In Viking Age Iceland, where boys are expected to grow into strong farmers and skilled warriors, there is little place for a sickly twelve-year-old boy like Kol until he catches the eye of a seið-woman—a sorceress—and becomes her apprentice. Kol travels to the sorceress’s home, where her grandson, Thorbrand, takes Kol under his wing. Before long Kol discovers something else about himself that is different—something else that sets him apart as unmanly: Kol has fallen in love with another boy.
But the world is changing in ways that threaten those who practice the ancient arts. As Kol’s new life takes him across the Norse lands, he finds that a new religion is sweeping through them, and King Olaf Tryggvason is hunting down and executing sorcerers. When a decades-old feud forces Thorbrand to choose between Kol and his duty to his kinsman, Kol finds himself cast adrift with only the cryptic messages of an ancient goddess to guide him to his destiny—and possibly to his death.
HERDIS was sitting in front of the tent, spinning wool into a coarse gray yarn as she soaked in the sunlight. But when she saw Thorbrand approaching with Kol limp in his arms, she jumped up in a panic.
“Kol! What’s happened?”
Ottar scoffed. “He just fainted again. They’re making a big deal out of nothing.”
The old sei’kona gave him a withering look, and he fell silent.
Herdis gave the old woman a nervous glance but addressed Thorbrand. “Bring him inside, please.”
Once Kol was settled on the sheepskin bed he shared with Ottar, the old woman sent Thorbrand off to fetch Harek. She also ordered Ottar to bring Bjarne, and no one questioned that she should be obeyed.
“Is anything done for the boy when he’s in this condition?” the sei’kona asked Kol’s mother.”
Herdis was flustered, both by her son’s illness and the woman’s presence. “Bjarne doesn’t allow us to coddle him.”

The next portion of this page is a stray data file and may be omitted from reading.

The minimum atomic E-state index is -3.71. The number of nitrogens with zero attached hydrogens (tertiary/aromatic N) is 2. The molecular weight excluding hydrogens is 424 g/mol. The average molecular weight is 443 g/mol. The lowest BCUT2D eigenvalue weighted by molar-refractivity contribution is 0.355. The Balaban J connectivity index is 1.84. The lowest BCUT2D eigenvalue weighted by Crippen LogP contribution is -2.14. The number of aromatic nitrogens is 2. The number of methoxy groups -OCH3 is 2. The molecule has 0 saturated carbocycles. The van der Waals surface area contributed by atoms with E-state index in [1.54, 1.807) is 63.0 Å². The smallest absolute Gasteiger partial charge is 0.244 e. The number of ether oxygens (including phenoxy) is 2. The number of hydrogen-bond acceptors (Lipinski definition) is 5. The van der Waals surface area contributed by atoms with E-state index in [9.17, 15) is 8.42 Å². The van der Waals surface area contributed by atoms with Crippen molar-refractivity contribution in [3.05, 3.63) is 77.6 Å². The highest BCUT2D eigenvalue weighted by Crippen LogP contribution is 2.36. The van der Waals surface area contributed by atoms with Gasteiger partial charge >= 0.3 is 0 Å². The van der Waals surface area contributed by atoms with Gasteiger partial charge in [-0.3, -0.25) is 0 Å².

This earned her a snort of derision, so she quickly added, “I sometimes give him some hot broth, or boiled mint or meadowsweet.”
“Do so, then,” the woman said curtly. “I’m no healer.”
While Herdis hurried back outside to boil some water over the campfire, the sei’kona sat down beside Kol. He was feeling a little better now, so he was able to sit up.
“What’s your name, boy?”
“I am called Alfdis. And I’d like to ask you some questions.”
Kol nodded, hardly daring to say no.
“Tell me about what happened to you down by the shore.”
James Erich has had a passion for young adult fiction since he himself was a teenager. His first published story was in his middle school literary magazine and it still occupies a place of honor on his bookshelves. In his high school and college years, he was saddened to see how few positive stories with gay protagonists there were, but is delighted to see that changing. James recently joined the ranks of YA novelists, and his first YA novel received two honorable mentions from the Rainbow Awards—for Best LGBT young adult/coming of age and Best gay debut novel/book. He is openly gay and lives with his husband in the small town of Raymond, New Hampshire.